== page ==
Description
    We sampled diets via pulsed gastric lavage, a relatively non-lethal and effective sampling technique. We followed protocols found in IACUC Protocol #12-030.

    Instrumentation
    The gastric lavage was built in the lab using a 50 Gallon per hour bilge pump andpressure fitted tubing. The nossel tubing of the lavage is 3/8 inch in diameter.

    Method Step

    Description
    We captured snook using a boat-mounted, generator-powered electrofisher (two-anode, one cathode Smith-Root 9.0 unit) . Boat electrofishing is an effective sampling technique in freshwater habitats, including the Everglades, and has been used successfully to sample upper estuarine fish communities. We conducted three replicate electrofishing bouts (timed sampling transects) at fixed locations in each site, each 200 m apart. For each bout, we ran the boat at idle speed at a randomly-selected creek shoreline and applied power for 5 min of time, during which two netters captured all immobilized fishes. We standardize power output to 1500 Watts, given temperature and conductance conditions measured at the beginning of each bout.

    Instrumentation
    21' Aluminum boat fitted with a generator and other electrofishing equipment (see citation 28)

    Method Step

    Description
    Method Citations:

    Boucek, Ross E., and Jennifer S. Rehage. “No Free Lunch: Displaced Marsh Consumers Regulate a Prey Subsidy to an Estuarine Consumer.” Oikos, vol. 122, no. 10, [Nordic Society Oikos, Wiley], 2013, pp. 1453–64, http://www.jstor.org/stable/24567377.

    Young, Joy. Spatiotemporal dynamics of spawning aggregations of common snook on the east coast of Florida. Marine Ecology Press Series, 505: 227-240.


    Quality Control
    Employees, check entered data following standard QA/QC procedures.
  • Distribution and Intellectual Rights
    Online distribution
    https://doi.org/10.6073/pasta/cf25fb8c2996ab74bbc98aa36704a762
    Data Submission Date:  2014-11-17

    Intellectual Rights
    This information is released under the Creative Commons license - Attribution - CC BY (https://creativecommons.org/licenses/by/4.0/). The consumer of these data ("Data User" herein) is required to cite it appropriately in any publication that results from its use. The Data User should realize that these data may be actively used by others for ongoing research and that coordination may be necessary to prevent duplicate publication. The Data User is urged to contact the authors of these data if any questions about methodology or results occur. Where appropriate, the Data User is encouraged to consider collaboration or co-authorship with the authors. The Data User should realize that misinterpretation of data may occur if used out of context of the original study. While substantial efforts are made to ensure the accuracy of data and associated documentation, complete accuracy of data sets cannot be guaranteed. All data are made available "as is." The Data User should be aware, however, that data are updated periodically and it is the responsibility of the Data User to check for new versions of the data. The data authors and the repository where these data were obtained shall not be liable for damages resulting from any use or misinterpretation of the data. Thank you.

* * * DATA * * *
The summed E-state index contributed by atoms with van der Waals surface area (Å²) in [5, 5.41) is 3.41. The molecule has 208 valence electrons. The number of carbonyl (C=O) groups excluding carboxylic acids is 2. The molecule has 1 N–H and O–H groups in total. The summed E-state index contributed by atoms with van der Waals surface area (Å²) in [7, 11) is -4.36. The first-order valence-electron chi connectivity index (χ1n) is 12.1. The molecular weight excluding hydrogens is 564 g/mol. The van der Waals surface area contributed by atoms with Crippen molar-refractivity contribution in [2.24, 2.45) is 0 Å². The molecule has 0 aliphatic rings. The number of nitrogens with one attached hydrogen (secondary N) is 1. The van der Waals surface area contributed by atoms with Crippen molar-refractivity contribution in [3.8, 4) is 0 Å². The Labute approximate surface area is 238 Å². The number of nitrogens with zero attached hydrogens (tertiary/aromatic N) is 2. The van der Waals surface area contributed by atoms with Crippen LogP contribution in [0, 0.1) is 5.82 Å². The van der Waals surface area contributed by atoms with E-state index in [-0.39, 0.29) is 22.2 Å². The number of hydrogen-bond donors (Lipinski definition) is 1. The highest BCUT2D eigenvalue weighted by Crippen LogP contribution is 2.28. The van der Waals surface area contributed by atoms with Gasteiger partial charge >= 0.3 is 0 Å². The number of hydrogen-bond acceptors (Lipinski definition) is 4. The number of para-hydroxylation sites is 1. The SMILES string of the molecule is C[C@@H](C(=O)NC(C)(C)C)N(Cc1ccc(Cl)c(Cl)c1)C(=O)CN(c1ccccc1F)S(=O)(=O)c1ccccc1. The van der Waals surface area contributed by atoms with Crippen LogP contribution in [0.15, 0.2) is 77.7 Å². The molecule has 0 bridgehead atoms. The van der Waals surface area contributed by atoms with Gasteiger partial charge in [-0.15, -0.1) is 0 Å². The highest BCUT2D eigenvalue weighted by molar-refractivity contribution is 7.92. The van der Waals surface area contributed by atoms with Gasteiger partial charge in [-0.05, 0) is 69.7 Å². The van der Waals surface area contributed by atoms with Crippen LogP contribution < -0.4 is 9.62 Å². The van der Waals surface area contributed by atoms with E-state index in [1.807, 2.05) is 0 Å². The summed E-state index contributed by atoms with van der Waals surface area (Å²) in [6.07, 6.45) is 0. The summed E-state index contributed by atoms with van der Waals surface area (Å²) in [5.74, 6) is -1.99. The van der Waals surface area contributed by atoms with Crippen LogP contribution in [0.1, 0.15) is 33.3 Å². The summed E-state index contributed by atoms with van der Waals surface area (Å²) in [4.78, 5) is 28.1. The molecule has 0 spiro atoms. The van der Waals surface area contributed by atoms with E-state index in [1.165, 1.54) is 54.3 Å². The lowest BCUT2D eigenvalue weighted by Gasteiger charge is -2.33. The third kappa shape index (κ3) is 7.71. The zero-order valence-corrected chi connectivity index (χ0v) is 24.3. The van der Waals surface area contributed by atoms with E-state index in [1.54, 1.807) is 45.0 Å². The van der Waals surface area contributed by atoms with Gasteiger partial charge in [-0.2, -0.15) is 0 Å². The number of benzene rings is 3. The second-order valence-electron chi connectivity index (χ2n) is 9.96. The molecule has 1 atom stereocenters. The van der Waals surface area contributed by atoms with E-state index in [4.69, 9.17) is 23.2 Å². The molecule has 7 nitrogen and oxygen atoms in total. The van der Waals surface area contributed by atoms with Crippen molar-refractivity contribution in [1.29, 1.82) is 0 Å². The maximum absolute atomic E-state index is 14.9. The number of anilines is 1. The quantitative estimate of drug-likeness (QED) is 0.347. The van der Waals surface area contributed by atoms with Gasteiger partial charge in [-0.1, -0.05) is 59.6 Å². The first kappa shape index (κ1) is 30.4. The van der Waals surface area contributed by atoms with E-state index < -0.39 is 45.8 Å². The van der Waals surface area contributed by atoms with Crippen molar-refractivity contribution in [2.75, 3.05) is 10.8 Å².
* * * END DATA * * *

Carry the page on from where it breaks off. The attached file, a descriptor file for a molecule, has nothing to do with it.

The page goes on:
• Keywords
    FCE, Florida Coastal Everglades LTER, ecological research, long-term monitoring, consumer dynamics, fishes, Rookery Branch, Electrofishing, Everglades National Park, catches, consumers, freshwater, estuaries, species, Consumer mediated habitat linkages, Everglades estuary, consumers, biomass, trophic transfer, Everglades marsh consumer, secondary consumer biomass, biomass transfer, FCE LTER, populations
  • Dataset Contact
    • Name: Ross Boucek 
    • Organization: Florida Coastal Everglades LTER Program
    • Address: Florida International University
      University Park
      ECS 119
      Miami, FL 33199 USA
    • Phone: 305-348-0181
    • Email: rbouc003@fiu.edu

    • Position: Information Manager
    • Organization: Florida Coastal Everglades LTER Program
    • Address: Florida International University
      University Park
      OE 148
      Miami, FL 33199 USA
    • Phone: 305-348-6054
    • Fax: 305-348-4096
    • Email: fcelter@fiu.edu
    • URL: http://fcelter.fiu.edu

  • Data Table and Format
    Data Table:  Data for Trophic transfer of Everglades marsh consumer biomass to Everglades Estuaries

    Entity Name:
    LT_TDCS_Rehage_003
    Entity Description:
    Data for Trophic transfer of Everglades marsh consumer biomass to Everglades Estuaries
    Object Name:
    LT_TDCS_Rehage_003.csv
    Number of Header Lines:
    1
    Attribute Orientation:
    column
    Field Delimiter:
    ,
    Number of Records:
    285